The opinion of the court was delivered by: Otis D. Wright, II United States District Judge
ORDER DENYING PLAINTIFF'S MOTION FOR PRELMINARY INJUNCTION 
Pending before the Court is Plaintiff Gwendolyn Button's Motion for Preliminary Injunction. (ECF No. 7.) Button asks the Court to enjoin Defendants from foreclosing on her home, located at 19422 Jacobs Avenue, Cerritos, CA 90703, until this Court renders a judgment on the merits. Specifically, Button moves to enjoin Defendants based on her claims for: fraud; elder financial abuse; conversion; Truth In Lending Act ("TILA") violations; Unlawful, Unfair, and Fraudulent Business Practices Act ("UCL") violations; and wrongful foreclosure.*fn1
Button is the owner of real property located at 19422 Jacobs Avenue, Cerritos, CA 90703. (Compl. ¶ 1.) On April 21, 2007, Button executed an adjustable-rate note for $608,000 in favor of Defendant GreenPoint Mortgage Funding, Inc. (Id. ¶ 15.) The note was secured by a Deed of Trust executed on the same day, and was recorded on April 30, 2007. (Id.) Button negotiated the transaction with the help of her son, Richard Button, who was present at the signing and was a real-estate professional. (Opp'n 1--2.)
Shortly after closing, Button defaulted on her payments. (Hall Decl. ¶¶ 5--7.) Significant efforts were made by Aurora Loan Services LLC to restructure the loan; but Button continued to miss scheduled payments. (Id. ¶¶ 11, 12, 18, 19, 23--26.) Button was offered three workout agreements to reduce her monthly payment, including a payment plan that reduced her monthly payment to $1,377.50. (Id. ¶ 24.)
On July 23, 2010, after three years of attempts to avoid foreclosing on Button's residence, Quality Loan Service Corporation recorded a notice of default and an election to sell, as an agent for the beneficiary. (Opp'n 2.) The notice included a declaration by Aurora evidencing the steps taken to contact Button prior to recording. (Id.) A foreclosure sale was scheduled for July 19, 2012. (Id.) Button then filed her Complaint on June 25, 2012. (ECF No. 1.) The foreclosure sale scheduled for July 19, 2012, was stayed because of the Temporary Restraining Order issued by the Court. (ECF No. 11.)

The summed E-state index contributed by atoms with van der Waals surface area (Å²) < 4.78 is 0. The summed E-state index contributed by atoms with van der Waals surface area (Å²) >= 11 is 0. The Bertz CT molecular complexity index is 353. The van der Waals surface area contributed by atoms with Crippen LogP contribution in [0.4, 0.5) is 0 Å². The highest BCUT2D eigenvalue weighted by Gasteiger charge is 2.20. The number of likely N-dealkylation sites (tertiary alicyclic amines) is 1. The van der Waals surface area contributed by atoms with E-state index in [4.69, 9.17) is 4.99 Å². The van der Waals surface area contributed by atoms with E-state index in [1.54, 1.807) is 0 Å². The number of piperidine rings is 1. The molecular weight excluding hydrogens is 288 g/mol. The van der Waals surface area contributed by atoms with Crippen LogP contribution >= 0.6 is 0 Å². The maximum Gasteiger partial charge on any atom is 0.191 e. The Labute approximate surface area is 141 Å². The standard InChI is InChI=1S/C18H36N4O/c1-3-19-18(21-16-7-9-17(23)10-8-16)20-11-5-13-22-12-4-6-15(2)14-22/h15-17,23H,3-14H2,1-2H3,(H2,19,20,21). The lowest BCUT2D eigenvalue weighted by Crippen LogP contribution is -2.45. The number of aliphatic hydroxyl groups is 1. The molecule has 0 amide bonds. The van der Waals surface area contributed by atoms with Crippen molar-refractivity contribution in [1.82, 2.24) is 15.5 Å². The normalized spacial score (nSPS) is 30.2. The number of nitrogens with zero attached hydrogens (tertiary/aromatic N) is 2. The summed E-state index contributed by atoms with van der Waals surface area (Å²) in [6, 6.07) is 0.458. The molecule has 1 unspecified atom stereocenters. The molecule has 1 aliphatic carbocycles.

A preliminary injunction is an extraordinary remedy never awarded as of right. Winter v. Natural Res. Def. Council, Inc., 555 U.S. 7, 24 (2008). A plaintiff seeking a preliminary injunction must establish that: (1) it is likely to succeed on the merits; (2) it is likely to suffer irreparable harm in the absence of preliminary relief; (3) the balance of equities tips in its favor; and, (4) an injunction is in the public interest. Id. at 20; Perfect 10, Inc. v. Google, Inc., 653 F.3d 976, 979 (9th Cir. 2011). In each case, a court "must balance the competing claims of injury and must consider the effect on each party of the granting or withholding of the requested relief." Amoco Prod. Co. v. Vill. of Gambell, 480 U.S. 531, 542 (1987). Further, courts of equity should pay particular regard for the public consequences in employing the extraordinary remedy of injunction. Weinberger v. Romero-Barcelo, 456 U.S. 305, 312 (1982).
A.Likelihood of success on the merits
Button's Complaint alleges unlawful acts that fall into two categories: those relating to the origination of the loan; and those relating to the foreclosure of the loan. The Court divides the likelihood-of-success analysis into those two categories.
1.Origination-based claims -- statute of limitations
Defendants argue that Button's origination-based claims fail because they are time barred. (Opp'n 5--6.) To be valid, a claim must be asserted within the time allotted by statute. Fox v. Ethicon Endo-Surgery, Inc., 35 Cal. 4th 797, 806 (2005). ...